My dog was diagnosed with cancer more than a year ago. Sasha, then a six-year-old golden retriever, was limping heavily on her daily walks and had stopped making the frenetic puppy runs she did whenever she was let off leash at the park. At the time, we assumed that she had pulled a muscle and would improve. Weeks later, after a battery of tests — all of which she endured with the affectionate stoicism other owners of retrievers will be familiar with — we received the diagnosis.
We had two choices: amputate the leg and try to prolong her life, or let her live as long as possible, as comfortably as possible — until it came time to put her down. While initially amputation seemed the better option — Sasha wasn’t old by any stretch of the imagination — there was a high probability the cancer would return despite it. Fearing the trauma she’d feel after losing her leg, we took her home and bought painkillers.
I had a year to prepare for the inevitable ending, but as it approached, I found myself putting it more and more out of mind. I couldn’t be a present, loving owner to Sasha while dwelling on the fact that next Thursday at 10 a.m. she would be put to sleep. As the day approached, I found myself increasingly struck by the strangeness of knowing the hour that a creature you loved was going to die. Sometimes I questioned the decision not to amputate; often I hoped that by some miracle Sasha would wake up the next morning the dog she had been only a year ago and we could indefinitely postpone her death.
My parents announced around the same time as Sasha’s diagnosis that we would be selling our house in London. We’d spent the better part of 10 years in the house; I went home for school breaks there, studied under the willow tree in the backyard, knew every kink in the staircases and could tell you what time of night it was by the sounds I heard outside my window. It was the last of my childhood homes that I still visited, all the others having been sold.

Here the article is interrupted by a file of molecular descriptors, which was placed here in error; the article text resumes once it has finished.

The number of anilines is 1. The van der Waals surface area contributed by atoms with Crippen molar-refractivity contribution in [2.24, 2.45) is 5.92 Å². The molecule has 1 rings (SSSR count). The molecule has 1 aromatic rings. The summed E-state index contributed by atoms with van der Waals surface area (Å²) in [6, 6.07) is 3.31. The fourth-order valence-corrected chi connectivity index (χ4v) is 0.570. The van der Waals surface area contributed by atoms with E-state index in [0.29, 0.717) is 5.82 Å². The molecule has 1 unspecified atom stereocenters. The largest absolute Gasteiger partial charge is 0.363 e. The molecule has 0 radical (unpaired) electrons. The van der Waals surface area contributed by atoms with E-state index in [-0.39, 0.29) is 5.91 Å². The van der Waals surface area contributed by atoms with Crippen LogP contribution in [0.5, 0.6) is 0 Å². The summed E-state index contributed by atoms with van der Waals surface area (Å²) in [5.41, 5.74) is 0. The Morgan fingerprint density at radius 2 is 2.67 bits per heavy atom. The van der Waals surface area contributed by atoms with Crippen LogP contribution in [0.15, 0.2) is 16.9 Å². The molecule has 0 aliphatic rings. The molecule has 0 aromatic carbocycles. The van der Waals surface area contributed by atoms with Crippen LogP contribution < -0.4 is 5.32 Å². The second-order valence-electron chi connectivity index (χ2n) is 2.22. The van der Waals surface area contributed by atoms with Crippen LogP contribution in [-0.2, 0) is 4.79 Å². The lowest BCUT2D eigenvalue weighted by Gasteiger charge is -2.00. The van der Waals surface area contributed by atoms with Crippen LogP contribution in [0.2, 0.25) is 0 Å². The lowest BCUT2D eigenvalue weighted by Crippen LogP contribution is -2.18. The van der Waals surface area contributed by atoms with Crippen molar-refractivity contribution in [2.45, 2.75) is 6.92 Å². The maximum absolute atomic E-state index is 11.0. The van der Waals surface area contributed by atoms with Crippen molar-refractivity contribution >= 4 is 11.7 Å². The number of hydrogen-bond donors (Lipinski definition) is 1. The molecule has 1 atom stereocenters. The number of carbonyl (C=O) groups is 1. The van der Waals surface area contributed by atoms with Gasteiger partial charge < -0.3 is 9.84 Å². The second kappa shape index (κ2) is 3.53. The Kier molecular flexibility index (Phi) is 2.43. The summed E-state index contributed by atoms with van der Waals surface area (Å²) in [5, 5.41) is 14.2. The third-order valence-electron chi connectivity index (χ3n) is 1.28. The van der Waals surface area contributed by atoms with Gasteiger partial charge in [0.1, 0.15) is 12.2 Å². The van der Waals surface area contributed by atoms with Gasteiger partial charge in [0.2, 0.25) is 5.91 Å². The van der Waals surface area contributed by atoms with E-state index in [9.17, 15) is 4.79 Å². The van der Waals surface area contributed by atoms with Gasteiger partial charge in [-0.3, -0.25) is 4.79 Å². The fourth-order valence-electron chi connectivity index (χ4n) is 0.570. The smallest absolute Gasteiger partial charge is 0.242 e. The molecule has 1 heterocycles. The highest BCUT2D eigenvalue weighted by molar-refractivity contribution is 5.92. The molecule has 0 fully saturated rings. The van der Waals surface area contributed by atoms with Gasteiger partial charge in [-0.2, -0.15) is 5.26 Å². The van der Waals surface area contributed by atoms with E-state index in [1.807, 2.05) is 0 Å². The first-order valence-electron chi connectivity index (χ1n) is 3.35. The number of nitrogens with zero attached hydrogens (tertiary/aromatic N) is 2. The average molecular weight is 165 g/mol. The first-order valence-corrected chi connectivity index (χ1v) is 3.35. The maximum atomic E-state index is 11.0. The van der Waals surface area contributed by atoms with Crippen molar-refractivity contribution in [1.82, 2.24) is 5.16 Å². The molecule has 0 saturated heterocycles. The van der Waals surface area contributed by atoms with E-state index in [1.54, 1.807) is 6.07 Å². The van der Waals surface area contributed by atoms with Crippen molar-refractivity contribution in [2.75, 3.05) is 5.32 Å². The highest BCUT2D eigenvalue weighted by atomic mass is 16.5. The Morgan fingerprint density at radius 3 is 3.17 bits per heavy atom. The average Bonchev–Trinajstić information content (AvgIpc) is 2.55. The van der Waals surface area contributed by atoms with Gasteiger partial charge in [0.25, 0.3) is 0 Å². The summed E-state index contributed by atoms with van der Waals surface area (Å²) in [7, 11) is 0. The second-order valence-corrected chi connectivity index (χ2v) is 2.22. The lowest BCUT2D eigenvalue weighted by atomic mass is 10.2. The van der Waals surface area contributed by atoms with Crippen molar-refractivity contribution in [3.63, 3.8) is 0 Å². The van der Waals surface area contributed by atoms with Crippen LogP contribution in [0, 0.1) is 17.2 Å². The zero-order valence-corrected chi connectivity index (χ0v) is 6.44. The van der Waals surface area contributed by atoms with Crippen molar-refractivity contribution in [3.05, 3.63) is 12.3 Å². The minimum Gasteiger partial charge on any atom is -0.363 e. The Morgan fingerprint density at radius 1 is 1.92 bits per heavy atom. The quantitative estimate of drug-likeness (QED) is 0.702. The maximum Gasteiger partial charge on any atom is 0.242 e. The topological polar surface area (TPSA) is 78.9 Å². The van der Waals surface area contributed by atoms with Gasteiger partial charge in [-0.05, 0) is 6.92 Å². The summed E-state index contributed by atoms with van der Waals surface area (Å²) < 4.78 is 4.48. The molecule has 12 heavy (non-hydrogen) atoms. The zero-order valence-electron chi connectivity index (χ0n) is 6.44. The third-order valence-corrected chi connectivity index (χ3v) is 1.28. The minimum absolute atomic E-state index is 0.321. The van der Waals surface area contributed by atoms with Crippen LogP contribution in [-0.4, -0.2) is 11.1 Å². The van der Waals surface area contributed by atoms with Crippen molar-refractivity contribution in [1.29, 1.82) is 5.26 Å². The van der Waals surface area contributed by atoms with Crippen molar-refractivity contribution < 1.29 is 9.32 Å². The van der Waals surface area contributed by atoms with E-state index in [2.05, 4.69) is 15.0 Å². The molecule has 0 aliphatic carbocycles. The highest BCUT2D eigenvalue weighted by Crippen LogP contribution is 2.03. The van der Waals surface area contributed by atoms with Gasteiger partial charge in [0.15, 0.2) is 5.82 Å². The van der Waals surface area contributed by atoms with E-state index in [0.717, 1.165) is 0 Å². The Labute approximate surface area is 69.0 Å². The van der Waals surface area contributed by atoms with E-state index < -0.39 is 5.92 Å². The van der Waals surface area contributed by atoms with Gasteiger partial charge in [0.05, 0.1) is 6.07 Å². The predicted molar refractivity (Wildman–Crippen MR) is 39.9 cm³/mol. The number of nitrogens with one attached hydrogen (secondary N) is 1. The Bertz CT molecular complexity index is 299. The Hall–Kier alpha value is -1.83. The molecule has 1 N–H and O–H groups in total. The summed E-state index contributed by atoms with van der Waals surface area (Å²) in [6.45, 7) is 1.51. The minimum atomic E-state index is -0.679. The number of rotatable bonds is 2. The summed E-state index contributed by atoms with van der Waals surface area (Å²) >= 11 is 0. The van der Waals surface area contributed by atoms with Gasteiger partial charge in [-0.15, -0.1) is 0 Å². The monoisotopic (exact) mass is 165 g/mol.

Both in the case of Sasha and the sale of the house, I had to live in the shadow of certain endings. Not cataclysmic ones, but small, aching changes that will come and are impossible to stop. As a senior, I am also facing another certain ending: a conclusion of my time at this institution that, like my house in London, is home, intimately and profoundly.
My struggle has become balancing a desire to live this moment, with my dog, in my house, at my school, while wondering how many more such moments there will be. In a strange way, certainty is the harbinger of uncertainty: On the other side of a known ending lies an unclear future.
While the certain future is limited, there is at least the illusion that you can shape the time you have left. The world presents both more opportunities and more anxiety on the other side of endings, a thought I am working to find exciting instead of chilling.
Ever the control freak, I have only a matter of months to learn how to let go, put the dog to sleep and cope with both certain endings and uncertain beginnings. I am searching for ways to forgive myself for not always being in control and, more importantly, to learn how to forgive myself for not always being able to save the things, people and places I love.
Zoe Mercer-Golden is a senior in Davenport College. Her column runs on Wednesdays. Contact her at firstname.lastname@example.org.